Category Archives: Life

Indy Menagerie


It’s a bit of a departure from my usual topics (though do I really have a set of usual topics?), but we spent a lot of time at the Indianapolis zoo a couple of days ago, and I have to say, I loved it and went crazy with my camera. I’ve gone to the Seattle zoo a fair number of times, but I’ve never been able to get decent photos of the animals. I think they might be introverted.


Not so at the Indy zoo. I felt up close and personal with so many creatures, sometimes it was disconcerting. For example, you can touch dog sharks in the aquarium section:


“Do NOT touch their fins or mouths or you will get bitten!” the booming speakers warned. The penguins were fabulous and though my photos may not be National Geographic contenders, they turned out way better than I expected:

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And I love this shot of the polar bear:


And then there was the other kind of bear that spent a good deal of time sniffing its own excrement, and I had to patiently wait for a picturesque moment:


I tried to coax the meercats to pose in a group, but they ignored me:


The snakes gave me the heebie jeebies, but I was enamored with their textures:


On the other hand, I thought the iguanas were super cool:


Who knew that rhinos were cuddly?


And oh, that baby elephant stole my heart:

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The flamingos were feisty, and this was the first time I was able to look at their eyes up close:

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A swimming turtle! So darling.


The big draw was a new orangutan facility. Check out how high it’s climbing! Apparently, it knows how to make coffee (at least that’s what my nephew swore up and down, but so far I’m coming up empty in my attempts to verify this claim):


But the wildest ones were K and her cousins:


Have you been to the zoo lately? Sometimes I feel sad for the animals, but mostly, I find them fascinating and beautiful (except for the bats. I don’t like bats).


2 years + News + Giveaway!


Twenty-four months is how long I’ve been blogging and you know, if I didn’t have an archive of all the posts, I wouldn’t believe it. My life has changed dramatically since I started this little online notebook of mine where I collect and share ideas and experiments.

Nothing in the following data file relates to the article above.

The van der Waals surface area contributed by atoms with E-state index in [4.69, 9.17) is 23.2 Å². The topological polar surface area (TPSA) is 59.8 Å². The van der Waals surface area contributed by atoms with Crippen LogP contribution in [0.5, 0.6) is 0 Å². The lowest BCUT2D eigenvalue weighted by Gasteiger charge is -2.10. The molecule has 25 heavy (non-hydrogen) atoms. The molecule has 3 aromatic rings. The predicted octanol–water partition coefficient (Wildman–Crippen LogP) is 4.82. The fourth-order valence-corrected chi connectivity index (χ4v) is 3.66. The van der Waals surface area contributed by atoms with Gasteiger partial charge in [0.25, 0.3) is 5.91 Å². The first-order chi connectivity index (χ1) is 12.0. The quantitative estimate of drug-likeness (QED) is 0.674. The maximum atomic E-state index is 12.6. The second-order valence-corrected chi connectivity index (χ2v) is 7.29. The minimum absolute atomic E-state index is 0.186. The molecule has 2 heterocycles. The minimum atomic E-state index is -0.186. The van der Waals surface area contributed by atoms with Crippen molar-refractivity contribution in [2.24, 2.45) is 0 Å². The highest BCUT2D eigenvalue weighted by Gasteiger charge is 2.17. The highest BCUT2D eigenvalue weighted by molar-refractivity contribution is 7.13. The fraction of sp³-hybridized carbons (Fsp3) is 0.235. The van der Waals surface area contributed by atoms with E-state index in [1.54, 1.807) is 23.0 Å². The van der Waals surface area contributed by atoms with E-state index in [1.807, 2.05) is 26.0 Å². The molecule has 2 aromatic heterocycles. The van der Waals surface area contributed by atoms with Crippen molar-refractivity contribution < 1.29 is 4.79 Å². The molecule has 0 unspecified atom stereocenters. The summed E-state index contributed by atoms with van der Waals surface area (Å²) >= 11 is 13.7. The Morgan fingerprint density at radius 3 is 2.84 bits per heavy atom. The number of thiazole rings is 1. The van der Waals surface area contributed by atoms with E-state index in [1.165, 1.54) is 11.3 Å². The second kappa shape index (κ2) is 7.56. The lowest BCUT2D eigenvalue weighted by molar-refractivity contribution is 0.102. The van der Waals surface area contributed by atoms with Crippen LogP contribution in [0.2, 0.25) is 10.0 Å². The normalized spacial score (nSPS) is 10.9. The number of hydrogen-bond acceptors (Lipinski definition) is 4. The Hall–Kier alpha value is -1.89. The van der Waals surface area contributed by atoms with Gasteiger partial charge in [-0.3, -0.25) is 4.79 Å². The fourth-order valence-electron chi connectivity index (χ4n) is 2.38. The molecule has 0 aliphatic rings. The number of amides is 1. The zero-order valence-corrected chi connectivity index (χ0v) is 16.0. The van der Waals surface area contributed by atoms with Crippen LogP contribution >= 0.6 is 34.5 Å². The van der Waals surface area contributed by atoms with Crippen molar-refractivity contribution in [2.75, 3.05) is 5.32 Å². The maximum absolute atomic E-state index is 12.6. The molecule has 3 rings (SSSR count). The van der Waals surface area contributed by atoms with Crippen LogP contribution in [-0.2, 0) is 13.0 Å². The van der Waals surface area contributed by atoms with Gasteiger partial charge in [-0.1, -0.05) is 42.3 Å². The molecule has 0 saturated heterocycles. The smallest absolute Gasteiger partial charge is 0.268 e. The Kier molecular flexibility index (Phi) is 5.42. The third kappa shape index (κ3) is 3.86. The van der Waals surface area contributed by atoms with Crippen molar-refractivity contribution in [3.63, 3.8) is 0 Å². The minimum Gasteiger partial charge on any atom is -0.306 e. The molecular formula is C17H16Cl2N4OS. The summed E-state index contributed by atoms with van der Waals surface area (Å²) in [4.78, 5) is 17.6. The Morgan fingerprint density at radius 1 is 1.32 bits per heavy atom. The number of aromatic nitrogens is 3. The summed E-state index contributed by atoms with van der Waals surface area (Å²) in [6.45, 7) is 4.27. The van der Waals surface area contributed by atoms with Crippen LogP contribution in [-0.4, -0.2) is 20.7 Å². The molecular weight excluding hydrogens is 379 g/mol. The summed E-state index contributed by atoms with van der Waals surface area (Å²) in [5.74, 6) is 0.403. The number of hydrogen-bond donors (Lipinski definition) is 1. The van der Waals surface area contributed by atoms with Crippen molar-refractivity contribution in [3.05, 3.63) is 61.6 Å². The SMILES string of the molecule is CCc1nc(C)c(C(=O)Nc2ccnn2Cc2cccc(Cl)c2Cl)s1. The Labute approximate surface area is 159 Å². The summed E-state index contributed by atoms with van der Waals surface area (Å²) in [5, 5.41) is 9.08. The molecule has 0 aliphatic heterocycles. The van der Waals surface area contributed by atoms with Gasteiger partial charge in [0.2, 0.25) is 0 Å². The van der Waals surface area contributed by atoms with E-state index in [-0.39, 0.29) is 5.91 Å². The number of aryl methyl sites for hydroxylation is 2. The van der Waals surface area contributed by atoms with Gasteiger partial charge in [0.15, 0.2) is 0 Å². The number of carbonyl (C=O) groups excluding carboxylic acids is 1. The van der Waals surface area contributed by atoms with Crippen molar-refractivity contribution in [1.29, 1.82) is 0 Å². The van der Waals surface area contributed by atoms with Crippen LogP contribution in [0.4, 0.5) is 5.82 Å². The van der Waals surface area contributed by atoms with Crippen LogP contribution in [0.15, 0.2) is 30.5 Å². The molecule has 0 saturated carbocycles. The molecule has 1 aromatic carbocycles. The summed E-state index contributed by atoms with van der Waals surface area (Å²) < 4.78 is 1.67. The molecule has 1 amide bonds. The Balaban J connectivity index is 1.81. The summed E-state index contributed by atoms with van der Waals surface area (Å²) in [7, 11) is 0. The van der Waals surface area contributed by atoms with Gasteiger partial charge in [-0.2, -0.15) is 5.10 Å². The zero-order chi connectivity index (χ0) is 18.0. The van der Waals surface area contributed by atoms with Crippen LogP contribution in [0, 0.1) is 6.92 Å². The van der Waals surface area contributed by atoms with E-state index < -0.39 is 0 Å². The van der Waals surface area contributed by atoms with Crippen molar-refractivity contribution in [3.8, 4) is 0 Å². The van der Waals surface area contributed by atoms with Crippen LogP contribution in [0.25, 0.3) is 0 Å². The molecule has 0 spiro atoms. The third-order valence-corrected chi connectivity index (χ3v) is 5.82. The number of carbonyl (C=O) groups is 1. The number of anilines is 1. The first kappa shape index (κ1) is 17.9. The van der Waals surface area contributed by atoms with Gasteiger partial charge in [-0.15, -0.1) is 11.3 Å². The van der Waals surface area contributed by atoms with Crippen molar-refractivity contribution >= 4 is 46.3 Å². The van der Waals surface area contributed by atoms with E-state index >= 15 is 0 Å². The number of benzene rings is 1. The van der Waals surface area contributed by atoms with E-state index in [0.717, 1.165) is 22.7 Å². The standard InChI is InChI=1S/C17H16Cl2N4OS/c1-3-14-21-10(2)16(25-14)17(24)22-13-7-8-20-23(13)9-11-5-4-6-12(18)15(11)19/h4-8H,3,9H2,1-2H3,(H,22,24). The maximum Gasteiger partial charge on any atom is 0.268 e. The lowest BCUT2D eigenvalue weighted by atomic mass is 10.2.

I’ve talked about this before, but I began this blog with the intention of building an illustration portfolio. I’d been through the ringer with my last corporate job, and the concept of leisurely working with pens and paints and papers appealed greatly to me. I also wanted to explore other things that I thought would add more joie de vivre to my every day because things were bleak. So bleak. Eradicating the bleakness was at the forefront of my mind.


And so I started to draw. And to take pictures. And to write (though I’ve always written, just not so publicly). In doing so, I’ve been fortunate enough to check off that long-time dream of writing and illustrating a children’s book. Which I’ve not been very good about highlighting here, but you’ll see why soon.

2years-4And then the sewing started. I think the sewing — more than anything — catapulted this blog into something far beyond anything I could have ever expected (admittedly, I had zero expectations since my old, now defunct blog had no readers. It would have taken very little to far exceed my previous attempts at blogging). I hate to sound like a broken record with how grateful I am that you stop by and read my ramblings and view my images, but it’s true. I’m amazed every time someone leaves a comment or asks me to participate in a blog tour, or to write a guest post or to get more information about a technique — as if I know what I’m doing.

I’m a one-woman show, making do with whatever I have on hand. Whenever you see that light wood surface, I’ve cleared off the console in the corner of our living room to take the photos. There’s a window right next to it and the light is lovely:


And all those selfies? On the opposite side of the living room, I’ve scooted my “work table” to the wall and use a remote to take a gazillion shots of myself so I can get maybe five passable ones (normally my laptop and an explosion of art supplies and books live on top of that table). K will often heckle me or will want to use the remote:


Over the course of time, we transitioned from K’s cramped room to my slightly less cramped room to take photos of K’s handmade clothes. We have the photoshoot process down to about five minutes now — any more than that and tantrums threaten to erupt.